The NYU College of Arts and Science Theater’s production of “The Heidi Chronicles,” directed by Gallatin junior Kirsten Sweeney, explains why we needed feminism in the late 20th century and why we need it now. The classic 1988 Wendy Wasserstein play follows the title character, Heidi Holland, through the beginnings of the Women’s Liberation movement in the 60s, the ardent demand for equal rights in the 70s and the disillusionment of the baby boomer generation of the 80s. Heidi adamantly advocates for feminism, transforming with each new nuance of feminism from decade to decade as her contemporaries abandon the cause. This portrayal of feminism in the 60s, 70s and 80s is interesting to contrast with modern feminism. While the feminism of the past was not the most inclusive, it laid the groundwork for modern feminism and made intersectionality possible. One note that unfortunately resonates is how far we still have to go with equality and how incredibly important it is that we demand equality for all.
CAST’s production of “The Heidi Chronicles” expertly emphasized the parallels between Heidi’s experience with the Women’s Liberation movement and the experience of modern feminists. While the temporal setting is key, this production, designed by CAS junior Zev Spiegel, only included elements of the past when necessary, but ultimately featured a very neutral set and costume design. This bold stylistic choice at times makes the timeline of the show a bit difficult to follow, but by making the setting take a backseat to the plot itself, it greatly highlights the similarities between the two feminist movements and their demand for equality.
Tisch sophomore Kristen Vaganos, who played Heidi, did a beautiful job portraying the arc of Heidi’s self discovery: beginning with the uncertain Heidi of the 60s who blossoms to the strong-willed Heidi of the 70s and finally the frustrated and once again uncertain Heidi of the 80s. Vaganos made each chapter of Heidi’s life incredibly clear and honest. Vaganos shone during her monologue in the scene where Heidi speaks at the “Women: Where are we going?” conference and arrives at the realization that she does feel directionless. Vaganos delivered this monologue with both severity and sensitivity. Stern freshman Nick DeMassi portrayed Heidi’s gay best friend and confidant Peter Patrone with humor, wit and vulnerability and gave a touching performance in the penultimate scene, when he briefly alludes to the AIDS epidemic in a heartbreakingly sweet moment between Peter and Heidi. One other cast member who particularly stood out is Gallatin freshman Cheryle Chong, who was quadruple cast as Fran, Molly, Betsy and April. Chong made very clear distinctions between each character and made very successful bold choices for each one making each character compelling and distinguishable.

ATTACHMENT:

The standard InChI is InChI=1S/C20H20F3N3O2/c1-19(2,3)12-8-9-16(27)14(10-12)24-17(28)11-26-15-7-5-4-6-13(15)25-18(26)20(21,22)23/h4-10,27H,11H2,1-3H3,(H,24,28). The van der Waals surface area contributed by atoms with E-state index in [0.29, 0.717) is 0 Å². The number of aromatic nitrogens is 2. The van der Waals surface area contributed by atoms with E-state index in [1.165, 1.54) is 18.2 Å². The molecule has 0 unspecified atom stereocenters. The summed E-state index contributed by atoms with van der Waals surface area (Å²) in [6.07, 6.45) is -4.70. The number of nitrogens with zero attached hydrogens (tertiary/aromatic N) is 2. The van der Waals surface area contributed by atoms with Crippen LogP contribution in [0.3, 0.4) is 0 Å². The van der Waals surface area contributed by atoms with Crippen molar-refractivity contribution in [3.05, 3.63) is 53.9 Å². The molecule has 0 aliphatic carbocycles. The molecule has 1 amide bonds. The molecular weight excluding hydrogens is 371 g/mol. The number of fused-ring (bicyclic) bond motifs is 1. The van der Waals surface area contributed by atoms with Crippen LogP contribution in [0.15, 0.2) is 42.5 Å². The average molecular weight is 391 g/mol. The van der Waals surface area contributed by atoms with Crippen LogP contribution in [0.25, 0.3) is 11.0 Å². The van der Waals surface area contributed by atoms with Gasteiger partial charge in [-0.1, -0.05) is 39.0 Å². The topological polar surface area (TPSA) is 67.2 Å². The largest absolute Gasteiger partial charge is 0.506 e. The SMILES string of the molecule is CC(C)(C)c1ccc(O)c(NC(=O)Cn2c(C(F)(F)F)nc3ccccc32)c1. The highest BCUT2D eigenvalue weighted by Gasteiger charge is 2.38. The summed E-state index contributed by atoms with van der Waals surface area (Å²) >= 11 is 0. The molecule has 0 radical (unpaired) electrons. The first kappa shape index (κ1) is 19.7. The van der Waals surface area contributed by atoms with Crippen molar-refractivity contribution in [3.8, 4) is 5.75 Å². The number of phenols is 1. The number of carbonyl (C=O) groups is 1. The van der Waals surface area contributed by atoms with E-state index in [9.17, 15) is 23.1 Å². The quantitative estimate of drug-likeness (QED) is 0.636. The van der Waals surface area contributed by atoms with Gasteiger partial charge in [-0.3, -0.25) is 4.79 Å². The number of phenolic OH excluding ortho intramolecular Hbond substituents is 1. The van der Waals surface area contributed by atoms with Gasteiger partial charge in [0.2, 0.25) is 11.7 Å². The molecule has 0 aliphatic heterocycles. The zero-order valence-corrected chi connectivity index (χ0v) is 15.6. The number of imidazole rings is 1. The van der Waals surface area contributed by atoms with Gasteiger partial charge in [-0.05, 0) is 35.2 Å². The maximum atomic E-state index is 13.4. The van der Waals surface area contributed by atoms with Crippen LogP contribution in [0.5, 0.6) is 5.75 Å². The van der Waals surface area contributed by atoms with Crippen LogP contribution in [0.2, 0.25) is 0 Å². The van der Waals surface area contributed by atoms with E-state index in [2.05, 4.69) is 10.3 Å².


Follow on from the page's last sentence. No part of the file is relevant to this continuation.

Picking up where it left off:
This play in this modern context gives a hopeful view of what can be achieved with feminism, celebrates how far we have come and reminds us how far we still have left to go. This iteration of “The Heidi Chronicles” serves as a passionate call to action to all the heroines of the 21st century to stand up for their equal rights and do what is right.
“The Heidi Chronicles” played at the Steinhardt Education building this past weekend.
A version of this article appeared in the Monday, April 11 print edition. Email Joseph Myers at [email protected]